Exocrine pancreatic insufficiency (EPI) is a condition characterized by a deficiency of exocrine pancreatic enzymes or a lack of conditions for their work, which leads to improper digestion of food or indigestion 1 .
Violation of the exocrine function of the pancreas (or exocrine pancreatic insufficiency) significantly affects the processes of digestion and, as a result, many functions of the body.This is due to the fact that pancreatic enzymes play an important role in the digestion of all the main components of food: proteins, fats and carbohydrates, so necessary for the normal functioning of the body 2.3 .
The main clinical signs of EPI: bloating (flatulence), a feeling of heaviness and indigestion in the epigastrium after eating, frequent loose stools (diarrhea), nausea, vomiting, abdominal pain, weight loss, growth retardation in children, diabetes mellitus, osteoporosis 4 …
In this case, steatorrhea and weight loss are late symptoms of the disease 4 .
A decrease in the digestive function of the pancreas (exocrine insufficiency) can be observed in many diseases of the gastrointestinal tract 4 . Some of these diseases occur at birth, such as cystic fibrosis, while others may occur later in life, such as chronic pancreatitis 4 .
Quite often, secondary pancreatic insufficiency can develop, in which the pancreas itself is not damaged and it is able to produce a sufficient amount of enzymes, however, for one reason or another, enzymes cannot fully exert their effect.This can be observed with cholelithiasis, after cholecystectomy, with cholestatic liver diseases, with hypoacid conditions, after resection of the stomach. In addition, with a decrease in gastric acidity, bacterial overgrowth often occurs in the duodenum and jejunum, which changes the pH in the intestinal lumen and disrupts absorption processes 4 .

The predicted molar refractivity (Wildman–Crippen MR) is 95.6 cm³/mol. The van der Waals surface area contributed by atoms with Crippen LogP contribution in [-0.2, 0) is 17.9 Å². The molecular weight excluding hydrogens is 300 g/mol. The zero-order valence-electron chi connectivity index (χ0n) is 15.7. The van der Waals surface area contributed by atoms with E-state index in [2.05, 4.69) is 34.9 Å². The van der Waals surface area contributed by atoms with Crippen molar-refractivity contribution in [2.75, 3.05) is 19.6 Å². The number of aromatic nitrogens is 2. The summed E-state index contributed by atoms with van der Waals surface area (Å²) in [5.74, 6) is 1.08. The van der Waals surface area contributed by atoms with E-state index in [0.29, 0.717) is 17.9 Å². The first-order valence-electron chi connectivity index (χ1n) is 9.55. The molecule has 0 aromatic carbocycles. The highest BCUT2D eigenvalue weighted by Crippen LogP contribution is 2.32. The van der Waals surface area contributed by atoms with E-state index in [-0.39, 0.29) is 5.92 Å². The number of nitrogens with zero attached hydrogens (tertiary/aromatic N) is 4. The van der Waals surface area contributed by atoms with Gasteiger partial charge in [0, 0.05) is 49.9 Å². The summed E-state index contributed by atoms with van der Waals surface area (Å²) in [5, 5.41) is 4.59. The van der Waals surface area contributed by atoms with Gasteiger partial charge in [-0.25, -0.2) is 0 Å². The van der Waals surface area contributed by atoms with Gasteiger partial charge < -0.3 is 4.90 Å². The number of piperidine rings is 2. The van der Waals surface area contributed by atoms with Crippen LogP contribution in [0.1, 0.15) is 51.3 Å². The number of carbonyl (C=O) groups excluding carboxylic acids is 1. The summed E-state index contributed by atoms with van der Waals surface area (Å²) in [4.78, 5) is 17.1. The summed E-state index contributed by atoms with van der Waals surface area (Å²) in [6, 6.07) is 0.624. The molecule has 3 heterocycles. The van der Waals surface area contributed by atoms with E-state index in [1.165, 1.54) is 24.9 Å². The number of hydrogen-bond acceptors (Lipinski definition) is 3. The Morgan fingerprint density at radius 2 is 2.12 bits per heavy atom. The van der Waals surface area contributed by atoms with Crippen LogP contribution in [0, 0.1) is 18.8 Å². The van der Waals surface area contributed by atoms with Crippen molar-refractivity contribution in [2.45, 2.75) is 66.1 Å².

If you have been diagnosed with EPI, you should discuss with your doctor or dietitian about a diet that meets all your nutritional needs.
– Replacement therapy with preparations of pancreatic enzymes.
Your doctor may prescribe a treatment for you called pancreatic enzyme replacement therapy or PTPP. ZTPPF is the main type of treatment for EPI – it provides replenishment of the deficiency of digestive enzymes 5 . When taken with food, PTPP helps break down nutrients
with food, and eliminate the symptoms of EPI 5 .